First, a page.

Music's Journey To Electric Guitars Took Some Weird Detours

From 'logs' to 'frying pans.'
Music's Journey To Electric Guitars Took Some Weird Detours

We all know the electric guitar as the quickest way to announce that you're: A) the coolest panty-droppingest cool guy on campus or B) a middle-aged dad with strong opinions on shitty beers. But the electric guitar has gone under quite a few changes over the years, starting from when it first appeared as a jank-ass frying pan. Yeah. Electric guitars have changed quite a bit.

Originally, the very first electric guitar was almost nothing like the traditional idea of an electric guitar -- it wasn't for swinging around, rocking out, or being insanely loud, it was a steel lap guitar, created because Hawaiian music was taking off and the designer wanted to capitalize on it. 

Part of the issue was steel Hawaiian music worked best with small crowds, but this is America; the bigger, the better, and large crowds couldn't hear that well, so amplification was needed. The original guitar was very simple, designed as a lap guitar, to be played sitting down, instead of while screaming "Nazi punks, f**k off!"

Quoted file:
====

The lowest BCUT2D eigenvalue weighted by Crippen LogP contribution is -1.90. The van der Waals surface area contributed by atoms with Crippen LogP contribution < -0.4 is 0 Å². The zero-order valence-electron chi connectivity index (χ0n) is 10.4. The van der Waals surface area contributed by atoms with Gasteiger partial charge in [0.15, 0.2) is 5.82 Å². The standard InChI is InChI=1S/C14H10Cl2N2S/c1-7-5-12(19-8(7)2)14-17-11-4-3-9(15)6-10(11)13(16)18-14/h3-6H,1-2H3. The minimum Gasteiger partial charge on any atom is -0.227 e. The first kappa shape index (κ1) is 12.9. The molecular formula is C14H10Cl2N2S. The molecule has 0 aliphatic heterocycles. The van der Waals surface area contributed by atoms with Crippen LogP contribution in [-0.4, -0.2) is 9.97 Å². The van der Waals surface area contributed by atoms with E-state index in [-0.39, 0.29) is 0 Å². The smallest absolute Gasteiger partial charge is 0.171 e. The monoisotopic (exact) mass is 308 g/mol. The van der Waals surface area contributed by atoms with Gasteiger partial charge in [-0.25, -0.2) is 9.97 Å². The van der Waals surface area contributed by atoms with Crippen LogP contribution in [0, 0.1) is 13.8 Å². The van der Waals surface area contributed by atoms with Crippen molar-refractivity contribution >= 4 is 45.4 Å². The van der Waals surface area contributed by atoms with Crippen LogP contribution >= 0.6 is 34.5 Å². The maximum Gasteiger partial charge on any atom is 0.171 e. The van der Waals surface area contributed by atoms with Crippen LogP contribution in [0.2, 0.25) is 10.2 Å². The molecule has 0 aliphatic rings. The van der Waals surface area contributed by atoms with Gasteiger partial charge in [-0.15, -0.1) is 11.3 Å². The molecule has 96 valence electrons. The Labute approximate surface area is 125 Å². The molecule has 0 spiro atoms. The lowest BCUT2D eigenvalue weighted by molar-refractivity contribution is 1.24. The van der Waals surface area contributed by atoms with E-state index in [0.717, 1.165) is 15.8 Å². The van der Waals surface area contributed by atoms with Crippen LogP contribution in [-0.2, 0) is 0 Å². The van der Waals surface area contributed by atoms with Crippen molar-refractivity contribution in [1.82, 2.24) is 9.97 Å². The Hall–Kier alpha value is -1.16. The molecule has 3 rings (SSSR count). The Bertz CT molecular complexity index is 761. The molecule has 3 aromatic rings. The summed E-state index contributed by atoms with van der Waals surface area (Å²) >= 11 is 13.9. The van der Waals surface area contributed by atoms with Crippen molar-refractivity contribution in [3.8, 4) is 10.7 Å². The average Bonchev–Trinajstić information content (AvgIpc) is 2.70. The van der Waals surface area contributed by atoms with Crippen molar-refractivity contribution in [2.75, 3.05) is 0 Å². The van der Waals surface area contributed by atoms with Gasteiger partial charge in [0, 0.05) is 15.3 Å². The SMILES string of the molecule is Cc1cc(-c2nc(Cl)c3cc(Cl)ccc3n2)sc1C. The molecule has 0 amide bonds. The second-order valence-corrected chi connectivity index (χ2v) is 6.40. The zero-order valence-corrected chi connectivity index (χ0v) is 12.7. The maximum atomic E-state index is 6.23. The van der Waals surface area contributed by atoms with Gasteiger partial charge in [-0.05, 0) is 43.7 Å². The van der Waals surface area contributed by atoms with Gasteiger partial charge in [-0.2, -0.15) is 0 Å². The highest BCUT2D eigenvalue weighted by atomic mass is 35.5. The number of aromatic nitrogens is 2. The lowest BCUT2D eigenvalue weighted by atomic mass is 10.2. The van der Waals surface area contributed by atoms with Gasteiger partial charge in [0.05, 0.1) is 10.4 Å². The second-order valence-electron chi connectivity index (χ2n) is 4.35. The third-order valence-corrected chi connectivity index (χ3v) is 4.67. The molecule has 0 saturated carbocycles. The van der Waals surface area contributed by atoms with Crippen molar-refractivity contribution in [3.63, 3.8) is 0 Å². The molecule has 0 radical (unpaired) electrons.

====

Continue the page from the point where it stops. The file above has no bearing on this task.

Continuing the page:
Thus was created a unique guitar, the Frying Pan.

Museum Of Making Music

From this, came rock.

There had been an "electric guitar" before that -- but it was merely amplified and needed to be plugged into a wall. This was the first "six-stringed solid-bodied instrument with wound pickups that utilized magnetic induction to detect changes in field flux from the string's vibration," which is apparently the clinical definition of a guitar.

George Beauchamp, who had previously worked with Adolf Rickenbaker on guitars, designed the Electro A-2 (the Frying Pan's official name) ... and then got stalled in the patent process for years, leading to a bunch of copycats, including Les Paul's first big entrance into the guitar making scheme, with a giant hunk of four by four, called the Log:


No early guitars were named right.

Thanks to the US Patent and Trademark Office's hold up in approving Beauchamp's guitar and the guitar's small issues, a thriving market of electric guitar makers was born.

George Beauchamp/US Patent and Trademark Office

i.e., Gibson or Fender

Music was changed forever ... sorta. It took until jazz became the prominent music of the era for the guitar to really hit it big with anyone. Even then, it wasn't until Fender put out the Esquire and Broadcaster and Les Paul dropped the Gibson that the electric guitar became the instrument we know today:

But all of it ... came from this:

Has real “Stairway to Heaven” vibes.

Top Image: penner/Wiki Commons

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